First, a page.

NATO is unpopular among many insurgents, both because they believe it initially reacted slowly to government attacks and because it has killed almost 20 rebels in two mistaken bombings.
Gaddafi's forces on Tuesday bombarded the western entrance to Ajdabiyah, launch point for insurgent attacks toward the oil port of Brega on the eastern front. There were eight blasts, apparently from artillery.
Rebels said earlier they were about 40 km (25 miles) west of Ajdabiyah, a strategic crossroads that has been the focus of fierce battles in the last two months.
It guards the gateway to the rebel stronghold of Benghazi 150 km (90 miles) north up the Mediterranean coast.
Amnesty International accused Gaddafi forces of executing prisoners, killing protesters and attacking refugees.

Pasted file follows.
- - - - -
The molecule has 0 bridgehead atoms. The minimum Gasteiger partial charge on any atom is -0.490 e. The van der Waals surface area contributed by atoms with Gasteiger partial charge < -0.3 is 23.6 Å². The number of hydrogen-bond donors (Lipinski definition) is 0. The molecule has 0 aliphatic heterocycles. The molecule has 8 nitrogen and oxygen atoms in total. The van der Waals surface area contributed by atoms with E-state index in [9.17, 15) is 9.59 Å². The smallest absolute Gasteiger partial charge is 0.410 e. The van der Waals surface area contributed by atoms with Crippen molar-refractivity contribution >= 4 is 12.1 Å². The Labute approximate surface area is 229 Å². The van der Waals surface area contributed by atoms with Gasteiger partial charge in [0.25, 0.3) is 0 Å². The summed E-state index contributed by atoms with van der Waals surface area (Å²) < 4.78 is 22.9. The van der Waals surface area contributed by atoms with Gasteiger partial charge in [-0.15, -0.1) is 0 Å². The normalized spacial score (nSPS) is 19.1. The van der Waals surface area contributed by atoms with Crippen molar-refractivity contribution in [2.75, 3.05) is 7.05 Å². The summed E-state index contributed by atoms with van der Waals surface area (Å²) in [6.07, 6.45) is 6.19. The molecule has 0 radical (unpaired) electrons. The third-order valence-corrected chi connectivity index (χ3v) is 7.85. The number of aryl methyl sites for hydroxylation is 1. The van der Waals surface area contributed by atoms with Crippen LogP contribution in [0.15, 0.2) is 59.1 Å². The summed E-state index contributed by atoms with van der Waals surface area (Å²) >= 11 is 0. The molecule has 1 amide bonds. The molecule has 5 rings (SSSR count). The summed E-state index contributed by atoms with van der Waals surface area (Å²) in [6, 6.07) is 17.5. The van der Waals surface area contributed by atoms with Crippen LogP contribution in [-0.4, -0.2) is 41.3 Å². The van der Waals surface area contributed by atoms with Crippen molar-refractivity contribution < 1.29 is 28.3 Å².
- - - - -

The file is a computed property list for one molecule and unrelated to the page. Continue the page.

French criticism of NATO may reflect frustration with U.S. withdrawal from air strikes and limited support by other alliance members for the military campaign, as well as paving the way to blame NATO for a stalemate that could leave Gaddafi in power.
Analysts said Juppe's remarks could be a pre-emptive move against possible criticism that Sarkozy rushed the West into an unwinnable war in Libya.
The difficulty for Western nations in maintaining momentum in Libya was shown in a Reuters/Ipsos MORI on Tuesday that found ambiguous and uncertain support for the operation among Britons, Americans and Italians.
While they supported ousting Gaddafi, they were worried about the costs of a military campaign and uncertain about the objectives. Support was more solid in France.
Gaddafi's former foreign minister Moussa Koussa, speaking in Britain where he fled last month, said on Tuesday the war risked making Libya a failed state like Somalia.
Koussa, who will attend an international meeting on Libya's future in Doha on Wednesday, called for national unity in an interview with the BBC.
(Additional reporting by Michael Georgy in Ajdabiyah, Souhail Karam and Richard Lough in Rabat, David Brunnstrom in Brussels, Christian Lowe in Algiers, John Irish in Paris, Adrian Croft in Luxembourg; Writing by Barry Moody;)